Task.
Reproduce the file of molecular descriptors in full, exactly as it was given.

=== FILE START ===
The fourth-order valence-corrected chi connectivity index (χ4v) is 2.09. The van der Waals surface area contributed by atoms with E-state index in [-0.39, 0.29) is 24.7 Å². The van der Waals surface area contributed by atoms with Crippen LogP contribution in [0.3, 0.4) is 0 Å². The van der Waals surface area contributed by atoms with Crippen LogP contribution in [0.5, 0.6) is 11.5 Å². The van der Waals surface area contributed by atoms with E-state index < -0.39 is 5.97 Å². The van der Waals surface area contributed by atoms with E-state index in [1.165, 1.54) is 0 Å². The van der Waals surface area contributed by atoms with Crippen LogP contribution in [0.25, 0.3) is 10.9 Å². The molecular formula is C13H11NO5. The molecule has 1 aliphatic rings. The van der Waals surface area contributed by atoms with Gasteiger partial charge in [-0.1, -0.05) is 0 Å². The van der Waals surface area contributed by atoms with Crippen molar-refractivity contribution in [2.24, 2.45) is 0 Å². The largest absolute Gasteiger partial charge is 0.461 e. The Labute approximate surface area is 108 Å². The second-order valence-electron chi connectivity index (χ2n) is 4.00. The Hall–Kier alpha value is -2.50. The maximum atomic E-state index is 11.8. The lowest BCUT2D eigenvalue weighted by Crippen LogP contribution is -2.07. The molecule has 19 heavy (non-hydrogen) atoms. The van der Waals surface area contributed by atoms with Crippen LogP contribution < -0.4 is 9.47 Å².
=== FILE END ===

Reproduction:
The fourth-order valence-corrected chi connectivity index (χ4v) is 2.09. The van der Waals surface area contributed by atoms with E-state index in [-0.39, 0.29) is 24.7 Å². The van der Waals surface area contributed by atoms with Crippen LogP contribution in [0.3, 0.4) is 0 Å². The van der Waals surface area contributed by atoms with Crippen LogP contribution in [0.5, 0.6) is 11.5 Å². The van der Waals surface area contributed by atoms with E-state index < -0.39 is 5.97 Å². The van der Waals surface area contributed by atoms with E-state index in [1.165, 1.54) is 0 Å². The van der Waals surface area contributed by atoms with Crippen LogP contribution in [0.25, 0.3) is 10.9 Å². The molecular formula is C13H11NO5. The molecule has 1 aliphatic rings. The van der Waals surface area contributed by atoms with Gasteiger partial charge in [-0.1, -0.05) is 0 Å². The van der Waals surface area contributed by atoms with Crippen molar-refractivity contribution in [2.24, 2.45) is 0 Å². The largest absolute Gasteiger partial charge is 0.461 e. The Labute approximate surface area is 108 Å². The second-order valence-electron chi connectivity index (χ2n) is 4.00. The Hall–Kier alpha value is -2.50. The maximum atomic E-state index is 11.8. The lowest BCUT2D eigenvalue weighted by Crippen LogP contribution is -2.07. The molecule has 19 heavy (non-hydrogen) atoms. The van der Waals surface area contributed by atoms with Crippen LogP contribution < -0.4 is 9.47 Å².